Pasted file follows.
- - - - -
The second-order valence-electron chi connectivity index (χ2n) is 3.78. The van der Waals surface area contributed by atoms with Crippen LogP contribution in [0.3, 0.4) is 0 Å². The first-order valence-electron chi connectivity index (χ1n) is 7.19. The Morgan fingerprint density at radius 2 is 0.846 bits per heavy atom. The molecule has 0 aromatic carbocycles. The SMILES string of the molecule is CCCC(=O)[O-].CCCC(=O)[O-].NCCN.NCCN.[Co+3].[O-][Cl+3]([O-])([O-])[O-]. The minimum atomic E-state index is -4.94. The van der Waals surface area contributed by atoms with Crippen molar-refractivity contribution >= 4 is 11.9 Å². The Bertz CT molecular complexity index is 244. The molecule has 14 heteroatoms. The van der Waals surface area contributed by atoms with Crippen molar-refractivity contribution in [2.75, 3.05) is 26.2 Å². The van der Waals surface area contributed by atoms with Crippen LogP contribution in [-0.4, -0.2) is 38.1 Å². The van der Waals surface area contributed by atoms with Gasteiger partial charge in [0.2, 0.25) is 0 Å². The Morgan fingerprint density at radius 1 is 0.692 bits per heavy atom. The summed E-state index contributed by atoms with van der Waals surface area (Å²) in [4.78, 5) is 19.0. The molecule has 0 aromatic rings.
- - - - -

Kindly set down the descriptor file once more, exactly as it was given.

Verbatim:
The second-order valence-electron chi connectivity index (χ2n) is 3.78. The van der Waals surface area contributed by atoms with Crippen LogP contribution in [0.3, 0.4) is 0 Å². The first-order valence-electron chi connectivity index (χ1n) is 7.19. The Morgan fingerprint density at radius 2 is 0.846 bits per heavy atom. The molecule has 0 aromatic carbocycles. The SMILES string of the molecule is CCCC(=O)[O-].CCCC(=O)[O-].NCCN.NCCN.[Co+3].[O-][Cl+3]([O-])([O-])[O-]. The minimum atomic E-state index is -4.94. The van der Waals surface area contributed by atoms with Crippen molar-refractivity contribution >= 4 is 11.9 Å². The Bertz CT molecular complexity index is 244. The molecule has 14 heteroatoms. The van der Waals surface area contributed by atoms with Crippen molar-refractivity contribution in [2.75, 3.05) is 26.2 Å². The van der Waals surface area contributed by atoms with Crippen LogP contribution in [-0.4, -0.2) is 38.1 Å². The van der Waals surface area contributed by atoms with Gasteiger partial charge in [0.2, 0.25) is 0 Å². The Morgan fingerprint density at radius 1 is 0.692 bits per heavy atom. The summed E-state index contributed by atoms with van der Waals surface area (Å²) in [4.78, 5) is 19.0. The molecule has 0 aromatic rings.